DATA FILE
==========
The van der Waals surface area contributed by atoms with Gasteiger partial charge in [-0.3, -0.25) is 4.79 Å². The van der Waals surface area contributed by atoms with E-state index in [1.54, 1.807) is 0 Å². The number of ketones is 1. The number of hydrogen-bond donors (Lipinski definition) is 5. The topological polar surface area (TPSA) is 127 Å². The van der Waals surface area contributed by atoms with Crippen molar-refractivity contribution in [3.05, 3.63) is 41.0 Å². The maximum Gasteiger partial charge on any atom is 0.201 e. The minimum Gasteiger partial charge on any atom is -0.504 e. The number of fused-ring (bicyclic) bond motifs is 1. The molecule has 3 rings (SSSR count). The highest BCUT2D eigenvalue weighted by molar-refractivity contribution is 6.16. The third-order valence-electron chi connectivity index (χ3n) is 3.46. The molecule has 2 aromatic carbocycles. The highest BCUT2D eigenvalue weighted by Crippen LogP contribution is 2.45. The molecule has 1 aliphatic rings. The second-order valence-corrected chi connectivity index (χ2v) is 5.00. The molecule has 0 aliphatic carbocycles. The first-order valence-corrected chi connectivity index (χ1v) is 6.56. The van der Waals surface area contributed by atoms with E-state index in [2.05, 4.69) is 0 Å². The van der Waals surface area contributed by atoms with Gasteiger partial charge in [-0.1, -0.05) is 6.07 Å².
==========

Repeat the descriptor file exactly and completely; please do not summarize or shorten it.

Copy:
The van der Waals surface area contributed by atoms with Gasteiger partial charge in [-0.3, -0.25) is 4.79 Å². The van der Waals surface area contributed by atoms with E-state index in [1.54, 1.807) is 0 Å². The number of ketones is 1. The number of hydrogen-bond donors (Lipinski definition) is 5. The topological polar surface area (TPSA) is 127 Å². The van der Waals surface area contributed by atoms with Crippen molar-refractivity contribution in [3.05, 3.63) is 41.0 Å². The maximum Gasteiger partial charge on any atom is 0.201 e. The minimum Gasteiger partial charge on any atom is -0.504 e. The number of fused-ring (bicyclic) bond motifs is 1. The molecule has 3 rings (SSSR count). The highest BCUT2D eigenvalue weighted by molar-refractivity contribution is 6.16. The third-order valence-electron chi connectivity index (χ3n) is 3.46. The molecule has 2 aromatic carbocycles. The highest BCUT2D eigenvalue weighted by Crippen LogP contribution is 2.45. The molecule has 1 aliphatic rings. The second-order valence-corrected chi connectivity index (χ2v) is 5.00. The molecule has 0 aliphatic carbocycles. The first-order valence-corrected chi connectivity index (χ1v) is 6.56. The van der Waals surface area contributed by atoms with E-state index in [2.05, 4.69) is 0 Å². The van der Waals surface area contributed by atoms with Gasteiger partial charge in [-0.1, -0.05) is 6.07 Å².